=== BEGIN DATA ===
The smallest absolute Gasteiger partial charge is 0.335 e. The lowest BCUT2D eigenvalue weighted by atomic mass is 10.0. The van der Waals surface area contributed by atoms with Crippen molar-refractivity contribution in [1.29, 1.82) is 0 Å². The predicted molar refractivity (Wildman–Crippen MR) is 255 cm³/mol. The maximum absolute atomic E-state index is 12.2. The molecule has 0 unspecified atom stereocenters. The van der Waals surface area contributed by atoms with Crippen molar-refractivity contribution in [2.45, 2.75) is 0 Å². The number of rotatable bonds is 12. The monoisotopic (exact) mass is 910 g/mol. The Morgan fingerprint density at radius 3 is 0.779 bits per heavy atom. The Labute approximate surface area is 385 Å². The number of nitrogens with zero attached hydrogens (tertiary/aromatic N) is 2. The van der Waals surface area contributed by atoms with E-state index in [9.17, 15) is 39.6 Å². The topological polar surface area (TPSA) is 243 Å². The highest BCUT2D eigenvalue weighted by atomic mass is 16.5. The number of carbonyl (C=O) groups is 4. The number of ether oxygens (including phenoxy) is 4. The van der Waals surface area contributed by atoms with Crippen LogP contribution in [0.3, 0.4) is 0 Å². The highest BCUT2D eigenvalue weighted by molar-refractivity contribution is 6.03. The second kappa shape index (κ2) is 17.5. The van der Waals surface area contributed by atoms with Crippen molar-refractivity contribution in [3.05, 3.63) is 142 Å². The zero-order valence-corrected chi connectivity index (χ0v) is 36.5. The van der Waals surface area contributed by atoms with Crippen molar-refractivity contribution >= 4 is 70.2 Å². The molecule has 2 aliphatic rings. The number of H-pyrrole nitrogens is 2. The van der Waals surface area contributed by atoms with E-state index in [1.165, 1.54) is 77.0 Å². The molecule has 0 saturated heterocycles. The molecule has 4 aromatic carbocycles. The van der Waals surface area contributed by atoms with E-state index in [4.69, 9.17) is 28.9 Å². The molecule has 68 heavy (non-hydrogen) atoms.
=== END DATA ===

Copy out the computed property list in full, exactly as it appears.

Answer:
The smallest absolute Gasteiger partial charge is 0.335 e. The lowest BCUT2D eigenvalue weighted by atomic mass is 10.0. The van der Waals surface area contributed by atoms with Crippen molar-refractivity contribution in [1.29, 1.82) is 0 Å². The predicted molar refractivity (Wildman–Crippen MR) is 255 cm³/mol. The maximum absolute atomic E-state index is 12.2. The molecule has 0 unspecified atom stereocenters. The van der Waals surface area contributed by atoms with Crippen molar-refractivity contribution in [2.45, 2.75) is 0 Å². The number of rotatable bonds is 12. The monoisotopic (exact) mass is 910 g/mol. The Morgan fingerprint density at radius 3 is 0.779 bits per heavy atom. The Labute approximate surface area is 385 Å². The number of nitrogens with zero attached hydrogens (tertiary/aromatic N) is 2. The van der Waals surface area contributed by atoms with E-state index in [9.17, 15) is 39.6 Å². The topological polar surface area (TPSA) is 243 Å². The highest BCUT2D eigenvalue weighted by atomic mass is 16.5. The number of carbonyl (C=O) groups is 4. The number of ether oxygens (including phenoxy) is 4. The van der Waals surface area contributed by atoms with Crippen LogP contribution in [0.3, 0.4) is 0 Å². The highest BCUT2D eigenvalue weighted by molar-refractivity contribution is 6.03. The second kappa shape index (κ2) is 17.5. The van der Waals surface area contributed by atoms with Crippen molar-refractivity contribution in [3.05, 3.63) is 142 Å². The zero-order valence-corrected chi connectivity index (χ0v) is 36.5. The van der Waals surface area contributed by atoms with Crippen molar-refractivity contribution >= 4 is 70.2 Å². The molecule has 2 aliphatic rings. The number of H-pyrrole nitrogens is 2. The van der Waals surface area contributed by atoms with E-state index in [1.165, 1.54) is 77.0 Å². The molecule has 0 saturated heterocycles. The molecule has 4 aromatic carbocycles. The van der Waals surface area contributed by atoms with E-state index in [4.69, 9.17) is 28.9 Å². The molecule has 68 heavy (non-hydrogen) atoms.